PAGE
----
They say you can’t teach an old dog new tricks – but a leading dog behaviourist is challenging this mantra head on.
With 3.2 million households welcoming a new furry friend in lockdown, pet parents across the nation have spent the past few months training their new pooch – often rewarded with tasty treats.
With the average canine consuming 27 treats a week according to research from Lily’s Kitchen, do treats really work when training your pup?
Dog behaviourist and trainer, Louise Glazebrook, from BBC2’s ’12 Puppies and Us’ series, believes the method DOES work – urging pet parents to introduce treat training regimes immediately.
“Treats are one of the most simple and accessible ways to reward your puppy or dog. I use treats to create games, reward behaviours, maintain mental stimulation and reinforce tasks for any age of dog.
“Contrary to belief – you CAN teach an old dog new tricks. All dogs from puppies through to senior dogs require daily play, games, interaction, walks and training. My rescue dog is approx. eight years old and I still use treats for sniffing games, hide and seek and find it tasks.
“All dogs need daily motivation and treats are a great way of doing this. Whether you are using them to stuff a treat dispensing toy, play find it or reward recall cues, it is crucial to have a reward system in place. Just as humans are rewarded for going to work, we should be doing the same with our dogs.”
However, Glazebrook notes that dog owners are often found to commit a canine crime, rewarding hounds with treats that can be harmful to their health.
One in 10 pet parents admitted to serving up grapes and chocolate to their pampered pets – despite them being highly toxic to dogs.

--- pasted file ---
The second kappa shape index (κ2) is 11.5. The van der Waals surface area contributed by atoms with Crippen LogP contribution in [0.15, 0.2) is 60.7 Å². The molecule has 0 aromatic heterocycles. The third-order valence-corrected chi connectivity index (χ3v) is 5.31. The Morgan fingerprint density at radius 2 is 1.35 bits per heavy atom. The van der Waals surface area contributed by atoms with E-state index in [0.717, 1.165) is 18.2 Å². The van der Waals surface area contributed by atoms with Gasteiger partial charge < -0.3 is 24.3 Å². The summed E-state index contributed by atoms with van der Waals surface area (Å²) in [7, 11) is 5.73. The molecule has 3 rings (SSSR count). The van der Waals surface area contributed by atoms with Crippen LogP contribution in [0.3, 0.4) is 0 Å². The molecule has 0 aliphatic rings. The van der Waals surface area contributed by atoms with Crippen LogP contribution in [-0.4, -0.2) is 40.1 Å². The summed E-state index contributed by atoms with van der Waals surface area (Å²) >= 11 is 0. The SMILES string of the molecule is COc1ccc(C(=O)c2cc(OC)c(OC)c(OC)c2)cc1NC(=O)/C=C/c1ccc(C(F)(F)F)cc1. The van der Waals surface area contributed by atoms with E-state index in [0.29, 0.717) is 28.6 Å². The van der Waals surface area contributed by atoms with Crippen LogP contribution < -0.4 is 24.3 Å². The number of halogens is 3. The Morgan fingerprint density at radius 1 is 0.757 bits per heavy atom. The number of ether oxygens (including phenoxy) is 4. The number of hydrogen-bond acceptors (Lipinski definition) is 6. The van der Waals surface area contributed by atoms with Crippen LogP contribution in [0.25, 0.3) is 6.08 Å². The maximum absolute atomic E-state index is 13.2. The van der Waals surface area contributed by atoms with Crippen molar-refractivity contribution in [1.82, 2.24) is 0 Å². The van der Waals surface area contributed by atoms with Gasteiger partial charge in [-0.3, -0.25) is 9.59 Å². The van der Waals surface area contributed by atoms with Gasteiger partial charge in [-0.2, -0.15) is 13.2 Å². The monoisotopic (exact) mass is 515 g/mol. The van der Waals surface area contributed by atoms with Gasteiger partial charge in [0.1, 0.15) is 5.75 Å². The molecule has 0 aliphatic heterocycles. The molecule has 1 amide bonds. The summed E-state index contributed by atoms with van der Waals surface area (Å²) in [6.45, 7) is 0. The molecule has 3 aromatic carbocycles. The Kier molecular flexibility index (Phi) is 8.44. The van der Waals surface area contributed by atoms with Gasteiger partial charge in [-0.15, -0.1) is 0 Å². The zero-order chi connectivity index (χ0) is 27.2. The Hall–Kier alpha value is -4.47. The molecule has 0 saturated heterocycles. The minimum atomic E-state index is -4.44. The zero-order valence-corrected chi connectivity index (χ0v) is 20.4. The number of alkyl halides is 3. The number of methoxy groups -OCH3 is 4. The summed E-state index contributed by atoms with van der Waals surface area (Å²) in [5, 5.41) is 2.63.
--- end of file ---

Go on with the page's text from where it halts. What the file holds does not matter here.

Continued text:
Ice cream, grapes and bacon were also cited as ‘unhealthy’ human-foods used as dog treats by the 2,000 respondents.
Glazebrook said on the subject, “Feeding your dog or puppy the wrong the kind of treats, such as fatty and sugary items, can cause sickness and diarrhoea. It may also trigger inflammatory responses that may then require veterinary attention, such as Colitis. I always look out for an ingredients list that shows real meat content, such as the Lily’s Kitchen Puppy Salmon & Chicken treats. These have a high meat content, plus the salmon makes them smelly and enticing for puppies who need a lot of engagement in distracting environments like the park.
“There are also treats out there that boast benefits to keep hounds healthy – this is especially important for growing pups, but also senior dogs who have specific needs in later life. A great example of this is Lily’s Kitchen Senior Turkey and White Fish Bites that support joint health.”
According to the poll, six in 10 admitted to giving their dog a treat or two when feeling guilty about not being a good ‘pet parent’.
Three in 10 pet parents will also pamper their pooch if they’ve been home alone for too long, while 16 per cent have fallen for the puppy dog eyes and given in when their pet begs.
Glazebrook warns pet parents to strike a balance when treating; even treats have an energy – and therefore calorie – content. It’s always best to avoid over-feeding by allowing for the treats within your dog’s overall daily food intake.
“During the pandemic, most of us have been at home more than we would ever have been before. As we begin to return to work and go back to our daily routines, it is important to be clear when we, as dog carers, use treats and food with our dogs.